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Compatibility of the ForenSeq™ DNA Signature Prep Kit with laser microdissected cells: An exploration of issues that arise with samples containing low cell numbers.

Abstract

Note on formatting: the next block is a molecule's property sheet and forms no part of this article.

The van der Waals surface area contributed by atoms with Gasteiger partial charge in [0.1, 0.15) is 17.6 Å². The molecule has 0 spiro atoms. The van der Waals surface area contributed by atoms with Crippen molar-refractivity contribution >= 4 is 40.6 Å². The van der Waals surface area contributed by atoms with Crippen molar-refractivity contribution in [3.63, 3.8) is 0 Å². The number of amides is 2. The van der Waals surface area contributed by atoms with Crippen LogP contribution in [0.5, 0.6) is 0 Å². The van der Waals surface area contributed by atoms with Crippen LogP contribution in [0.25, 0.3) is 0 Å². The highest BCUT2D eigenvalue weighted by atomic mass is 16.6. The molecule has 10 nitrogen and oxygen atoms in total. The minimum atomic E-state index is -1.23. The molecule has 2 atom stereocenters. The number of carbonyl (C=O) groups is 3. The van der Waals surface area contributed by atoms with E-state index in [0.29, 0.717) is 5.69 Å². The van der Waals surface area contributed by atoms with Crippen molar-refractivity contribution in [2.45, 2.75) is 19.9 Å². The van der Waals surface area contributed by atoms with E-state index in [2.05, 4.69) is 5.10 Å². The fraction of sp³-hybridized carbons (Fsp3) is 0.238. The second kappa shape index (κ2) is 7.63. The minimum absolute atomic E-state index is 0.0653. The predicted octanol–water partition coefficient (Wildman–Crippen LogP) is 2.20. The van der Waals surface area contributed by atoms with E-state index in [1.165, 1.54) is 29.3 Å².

Massively parallel sequencing is rapidly emerging as a valuable tool in forensic DNA analyses. As part of our validation of this technology, we established its compatibility with a laser microdissection cell collection method including a one-tube DNA extraction process. We also used the laser microdissector to explore the number of cells required to generate informative DNA sequence profiles and establish the limitations of the technology. Using the ForenSeq™ DNA Signature Prep Kit (Primer Mix B) and a MiSeq FGx™ sequencer, we successfully demonstrated the compatibility of MPS with a laser microdissection one-tube extraction method, with minor alterations made to the manufacturer’s recommended library preparation protocol, including the addition of magnesium chloride to counteract the effect of dithiothreitol on amplification efficacy. This work highlighted several quality issues that may be encountered when preparing sequencing libraries from low quantity DNA samples, particularly that libraries prepared from low cell numbers showed high levels of adapter dimer compared to those prepared from more cells. To remediate this, we replaced the bead normalisation step with a qPCR normalisation method, whereby sequencing libraries are diluted based on their molarity as determined after library purification. The work presented here focuses on the results from the autosomal and Y STR markers as these could be directly compared to results obtained from traditional capillary electrophoresis techniques. Full autosomal STR DNA sequence profiles (27 loci) could be obtained from 50 epithelial cells and 100 spermatozoa (sperm cells). The limit of detection for the ForenSeq™ system was determined to be 25 epithelial and 25 sperm cells for both autosomal and Y STRs. Cells were dissected from both single source samples and mixtures of semen and saliva. There was no apparent difference in sensitivity, presence of contamination or PCR artefacts between libraries prepared from single source samples and libraries prepared from mixed source samples.

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